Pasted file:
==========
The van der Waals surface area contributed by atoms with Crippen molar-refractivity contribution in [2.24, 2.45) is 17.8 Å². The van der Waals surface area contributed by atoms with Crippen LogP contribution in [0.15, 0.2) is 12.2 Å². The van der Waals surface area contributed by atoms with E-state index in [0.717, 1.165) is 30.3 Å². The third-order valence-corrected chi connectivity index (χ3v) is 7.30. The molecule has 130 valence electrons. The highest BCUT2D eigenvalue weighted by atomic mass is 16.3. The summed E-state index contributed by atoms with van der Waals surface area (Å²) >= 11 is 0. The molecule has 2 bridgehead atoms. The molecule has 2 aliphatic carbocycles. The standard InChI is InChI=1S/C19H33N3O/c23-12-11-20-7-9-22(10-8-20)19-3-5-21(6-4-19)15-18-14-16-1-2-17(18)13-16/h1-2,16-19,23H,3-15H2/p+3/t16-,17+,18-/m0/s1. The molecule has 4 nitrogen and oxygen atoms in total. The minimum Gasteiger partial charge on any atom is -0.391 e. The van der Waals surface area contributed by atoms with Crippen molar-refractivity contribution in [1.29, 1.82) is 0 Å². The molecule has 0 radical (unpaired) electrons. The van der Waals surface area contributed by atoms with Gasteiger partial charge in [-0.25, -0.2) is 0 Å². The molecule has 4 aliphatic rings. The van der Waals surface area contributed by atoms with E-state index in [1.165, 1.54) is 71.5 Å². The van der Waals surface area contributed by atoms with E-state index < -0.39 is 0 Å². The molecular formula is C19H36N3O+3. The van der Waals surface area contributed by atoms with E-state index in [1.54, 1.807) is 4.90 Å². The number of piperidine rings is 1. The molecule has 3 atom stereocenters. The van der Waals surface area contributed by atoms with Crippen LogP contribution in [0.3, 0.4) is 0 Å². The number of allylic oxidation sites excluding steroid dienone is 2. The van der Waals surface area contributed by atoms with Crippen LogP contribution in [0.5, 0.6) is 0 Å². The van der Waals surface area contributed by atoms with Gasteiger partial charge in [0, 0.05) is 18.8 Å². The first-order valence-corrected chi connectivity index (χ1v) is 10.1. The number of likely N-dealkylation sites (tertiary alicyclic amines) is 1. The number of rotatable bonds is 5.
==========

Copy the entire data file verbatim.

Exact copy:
The van der Waals surface area contributed by atoms with Crippen molar-refractivity contribution in [2.24, 2.45) is 17.8 Å². The van der Waals surface area contributed by atoms with Crippen LogP contribution in [0.15, 0.2) is 12.2 Å². The van der Waals surface area contributed by atoms with E-state index in [0.717, 1.165) is 30.3 Å². The third-order valence-corrected chi connectivity index (χ3v) is 7.30. The molecule has 130 valence electrons. The highest BCUT2D eigenvalue weighted by atomic mass is 16.3. The summed E-state index contributed by atoms with van der Waals surface area (Å²) >= 11 is 0. The molecule has 2 bridgehead atoms. The molecule has 2 aliphatic carbocycles. The standard InChI is InChI=1S/C19H33N3O/c23-12-11-20-7-9-22(10-8-20)19-3-5-21(6-4-19)15-18-14-16-1-2-17(18)13-16/h1-2,16-19,23H,3-15H2/p+3/t16-,17+,18-/m0/s1. The molecule has 4 nitrogen and oxygen atoms in total. The minimum Gasteiger partial charge on any atom is -0.391 e. The van der Waals surface area contributed by atoms with Crippen molar-refractivity contribution in [1.29, 1.82) is 0 Å². The molecule has 0 radical (unpaired) electrons. The van der Waals surface area contributed by atoms with Gasteiger partial charge in [-0.25, -0.2) is 0 Å². The molecule has 4 aliphatic rings. The van der Waals surface area contributed by atoms with E-state index in [1.165, 1.54) is 71.5 Å². The van der Waals surface area contributed by atoms with E-state index < -0.39 is 0 Å². The molecular formula is C19H36N3O+3. The van der Waals surface area contributed by atoms with E-state index in [1.54, 1.807) is 4.90 Å². The number of piperidine rings is 1. The molecule has 3 atom stereocenters. The van der Waals surface area contributed by atoms with Crippen LogP contribution in [0.3, 0.4) is 0 Å². The number of allylic oxidation sites excluding steroid dienone is 2. The van der Waals surface area contributed by atoms with Crippen LogP contribution in [0.5, 0.6) is 0 Å². The van der Waals surface area contributed by atoms with Gasteiger partial charge in [0, 0.05) is 18.8 Å². The first-order valence-corrected chi connectivity index (χ1v) is 10.1. The number of likely N-dealkylation sites (tertiary alicyclic amines) is 1. The number of rotatable bonds is 5.